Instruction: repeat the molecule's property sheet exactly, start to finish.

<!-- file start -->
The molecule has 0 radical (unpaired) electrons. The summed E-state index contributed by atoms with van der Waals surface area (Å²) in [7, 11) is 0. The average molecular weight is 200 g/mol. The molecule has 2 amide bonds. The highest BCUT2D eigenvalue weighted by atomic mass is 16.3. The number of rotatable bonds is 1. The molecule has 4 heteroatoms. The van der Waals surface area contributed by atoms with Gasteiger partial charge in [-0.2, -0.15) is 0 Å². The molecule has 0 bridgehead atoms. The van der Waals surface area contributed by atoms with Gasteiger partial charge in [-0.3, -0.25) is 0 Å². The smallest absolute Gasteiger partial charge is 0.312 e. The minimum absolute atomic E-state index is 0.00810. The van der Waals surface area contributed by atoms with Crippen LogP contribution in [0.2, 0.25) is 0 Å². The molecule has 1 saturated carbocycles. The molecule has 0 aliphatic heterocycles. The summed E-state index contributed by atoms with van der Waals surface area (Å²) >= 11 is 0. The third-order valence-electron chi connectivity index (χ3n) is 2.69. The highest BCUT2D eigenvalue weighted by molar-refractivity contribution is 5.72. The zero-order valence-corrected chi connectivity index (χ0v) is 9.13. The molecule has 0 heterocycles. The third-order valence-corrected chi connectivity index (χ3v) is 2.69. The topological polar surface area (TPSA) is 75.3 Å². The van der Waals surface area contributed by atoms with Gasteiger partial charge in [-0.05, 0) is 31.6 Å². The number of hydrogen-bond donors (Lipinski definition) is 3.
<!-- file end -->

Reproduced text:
The molecule has 0 radical (unpaired) electrons. The summed E-state index contributed by atoms with van der Waals surface area (Å²) in [7, 11) is 0. The average molecular weight is 200 g/mol. The molecule has 2 amide bonds. The highest BCUT2D eigenvalue weighted by atomic mass is 16.3. The number of rotatable bonds is 1. The molecule has 4 heteroatoms. The van der Waals surface area contributed by atoms with Gasteiger partial charge in [-0.2, -0.15) is 0 Å². The molecule has 0 bridgehead atoms. The van der Waals surface area contributed by atoms with Gasteiger partial charge in [-0.3, -0.25) is 0 Å². The smallest absolute Gasteiger partial charge is 0.312 e. The minimum absolute atomic E-state index is 0.00810. The van der Waals surface area contributed by atoms with Crippen LogP contribution in [0.2, 0.25) is 0 Å². The molecule has 1 saturated carbocycles. The molecule has 0 aliphatic heterocycles. The summed E-state index contributed by atoms with van der Waals surface area (Å²) >= 11 is 0. The third-order valence-electron chi connectivity index (χ3n) is 2.69. The highest BCUT2D eigenvalue weighted by molar-refractivity contribution is 5.72. The zero-order valence-corrected chi connectivity index (χ0v) is 9.13. The molecule has 0 heterocycles. The third-order valence-corrected chi connectivity index (χ3v) is 2.69. The topological polar surface area (TPSA) is 75.3 Å². The van der Waals surface area contributed by atoms with Gasteiger partial charge in [-0.05, 0) is 31.6 Å². The number of hydrogen-bond donors (Lipinski definition) is 3.